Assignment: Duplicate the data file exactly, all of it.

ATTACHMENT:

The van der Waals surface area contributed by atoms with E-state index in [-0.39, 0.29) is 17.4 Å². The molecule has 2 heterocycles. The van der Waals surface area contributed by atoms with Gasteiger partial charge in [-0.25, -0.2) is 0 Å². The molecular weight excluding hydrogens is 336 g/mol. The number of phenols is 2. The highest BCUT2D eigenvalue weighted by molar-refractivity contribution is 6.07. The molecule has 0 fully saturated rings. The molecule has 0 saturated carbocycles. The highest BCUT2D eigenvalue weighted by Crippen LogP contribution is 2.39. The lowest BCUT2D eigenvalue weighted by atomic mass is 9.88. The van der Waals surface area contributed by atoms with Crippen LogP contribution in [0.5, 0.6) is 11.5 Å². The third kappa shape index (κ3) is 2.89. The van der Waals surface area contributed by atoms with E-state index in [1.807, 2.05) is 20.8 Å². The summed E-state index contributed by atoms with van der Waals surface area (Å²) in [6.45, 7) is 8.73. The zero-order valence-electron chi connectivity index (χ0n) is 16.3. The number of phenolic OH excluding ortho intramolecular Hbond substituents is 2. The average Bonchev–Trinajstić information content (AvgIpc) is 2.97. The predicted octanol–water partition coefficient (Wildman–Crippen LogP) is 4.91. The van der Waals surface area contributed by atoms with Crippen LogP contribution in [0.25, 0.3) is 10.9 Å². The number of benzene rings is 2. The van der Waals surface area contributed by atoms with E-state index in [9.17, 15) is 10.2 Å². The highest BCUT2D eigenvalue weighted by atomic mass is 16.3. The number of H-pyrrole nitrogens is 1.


The van der Waals surface area contributed by atoms with E-state index in [-0.39, 0.29) is 17.4 Å². The molecule has 2 heterocycles. The van der Waals surface area contributed by atoms with Gasteiger partial charge in [-0.25, -0.2) is 0 Å². The molecular weight excluding hydrogens is 336 g/mol. The number of phenols is 2. The highest BCUT2D eigenvalue weighted by molar-refractivity contribution is 6.07. The molecule has 0 fully saturated rings. The molecule has 0 saturated carbocycles. The highest BCUT2D eigenvalue weighted by Crippen LogP contribution is 2.39. The lowest BCUT2D eigenvalue weighted by atomic mass is 9.88. The van der Waals surface area contributed by atoms with Crippen LogP contribution in [0.5, 0.6) is 11.5 Å². The third kappa shape index (κ3) is 2.89. The van der Waals surface area contributed by atoms with E-state index in [1.807, 2.05) is 20.8 Å². The summed E-state index contributed by atoms with van der Waals surface area (Å²) in [6.45, 7) is 8.73. The zero-order valence-electron chi connectivity index (χ0n) is 16.3. The number of phenolic OH excluding ortho intramolecular Hbond substituents is 2. The average Bonchev–Trinajstić information content (AvgIpc) is 2.97. The predicted octanol–water partition coefficient (Wildman–Crippen LogP) is 4.91. The van der Waals surface area contributed by atoms with Crippen LogP contribution in [0.25, 0.3) is 10.9 Å². The number of benzene rings is 2. The van der Waals surface area contributed by atoms with E-state index in [9.17, 15) is 10.2 Å². The highest BCUT2D eigenvalue weighted by atomic mass is 16.3. The number of H-pyrrole nitrogens is 1.